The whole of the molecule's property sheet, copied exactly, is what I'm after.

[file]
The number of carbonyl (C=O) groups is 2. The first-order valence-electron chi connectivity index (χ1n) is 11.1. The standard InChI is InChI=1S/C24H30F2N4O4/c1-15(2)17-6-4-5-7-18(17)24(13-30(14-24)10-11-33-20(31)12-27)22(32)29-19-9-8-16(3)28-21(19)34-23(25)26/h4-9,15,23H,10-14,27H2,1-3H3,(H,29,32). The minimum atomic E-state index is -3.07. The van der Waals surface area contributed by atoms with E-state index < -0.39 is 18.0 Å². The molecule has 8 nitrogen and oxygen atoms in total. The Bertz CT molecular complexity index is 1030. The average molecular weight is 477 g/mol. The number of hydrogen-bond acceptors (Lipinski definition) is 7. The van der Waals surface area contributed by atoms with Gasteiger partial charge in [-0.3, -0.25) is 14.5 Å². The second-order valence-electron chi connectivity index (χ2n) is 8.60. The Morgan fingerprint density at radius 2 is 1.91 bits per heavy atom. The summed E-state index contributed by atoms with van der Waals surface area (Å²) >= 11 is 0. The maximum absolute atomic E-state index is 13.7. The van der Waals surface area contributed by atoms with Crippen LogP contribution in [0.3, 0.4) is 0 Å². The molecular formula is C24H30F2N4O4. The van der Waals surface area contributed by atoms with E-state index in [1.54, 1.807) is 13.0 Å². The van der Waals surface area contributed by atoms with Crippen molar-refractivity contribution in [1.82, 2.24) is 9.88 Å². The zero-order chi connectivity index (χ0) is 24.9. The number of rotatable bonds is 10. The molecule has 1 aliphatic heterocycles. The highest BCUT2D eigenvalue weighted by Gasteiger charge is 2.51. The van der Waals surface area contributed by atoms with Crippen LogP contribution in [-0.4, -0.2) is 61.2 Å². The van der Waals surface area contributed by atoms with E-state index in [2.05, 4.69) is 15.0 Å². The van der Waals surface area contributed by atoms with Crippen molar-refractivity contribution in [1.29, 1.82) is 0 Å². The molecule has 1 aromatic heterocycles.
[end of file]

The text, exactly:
The number of carbonyl (C=O) groups is 2. The first-order valence-electron chi connectivity index (χ1n) is 11.1. The standard InChI is InChI=1S/C24H30F2N4O4/c1-15(2)17-6-4-5-7-18(17)24(13-30(14-24)10-11-33-20(31)12-27)22(32)29-19-9-8-16(3)28-21(19)34-23(25)26/h4-9,15,23H,10-14,27H2,1-3H3,(H,29,32). The minimum atomic E-state index is -3.07. The van der Waals surface area contributed by atoms with E-state index < -0.39 is 18.0 Å². The molecule has 8 nitrogen and oxygen atoms in total. The Bertz CT molecular complexity index is 1030. The average molecular weight is 477 g/mol. The number of hydrogen-bond acceptors (Lipinski definition) is 7. The van der Waals surface area contributed by atoms with Gasteiger partial charge in [-0.3, -0.25) is 14.5 Å². The second-order valence-electron chi connectivity index (χ2n) is 8.60. The Morgan fingerprint density at radius 2 is 1.91 bits per heavy atom. The summed E-state index contributed by atoms with van der Waals surface area (Å²) >= 11 is 0. The maximum absolute atomic E-state index is 13.7. The van der Waals surface area contributed by atoms with Crippen LogP contribution in [0.3, 0.4) is 0 Å². The molecular formula is C24H30F2N4O4. The van der Waals surface area contributed by atoms with E-state index in [1.54, 1.807) is 13.0 Å². The van der Waals surface area contributed by atoms with Crippen molar-refractivity contribution in [1.82, 2.24) is 9.88 Å². The zero-order chi connectivity index (χ0) is 24.9. The number of rotatable bonds is 10. The molecule has 1 aliphatic heterocycles. The highest BCUT2D eigenvalue weighted by Gasteiger charge is 2.51. The van der Waals surface area contributed by atoms with Crippen LogP contribution in [-0.4, -0.2) is 61.2 Å². The van der Waals surface area contributed by atoms with E-state index in [2.05, 4.69) is 15.0 Å². The van der Waals surface area contributed by atoms with Crippen molar-refractivity contribution in [1.29, 1.82) is 0 Å². The molecule has 1 aromatic heterocycles.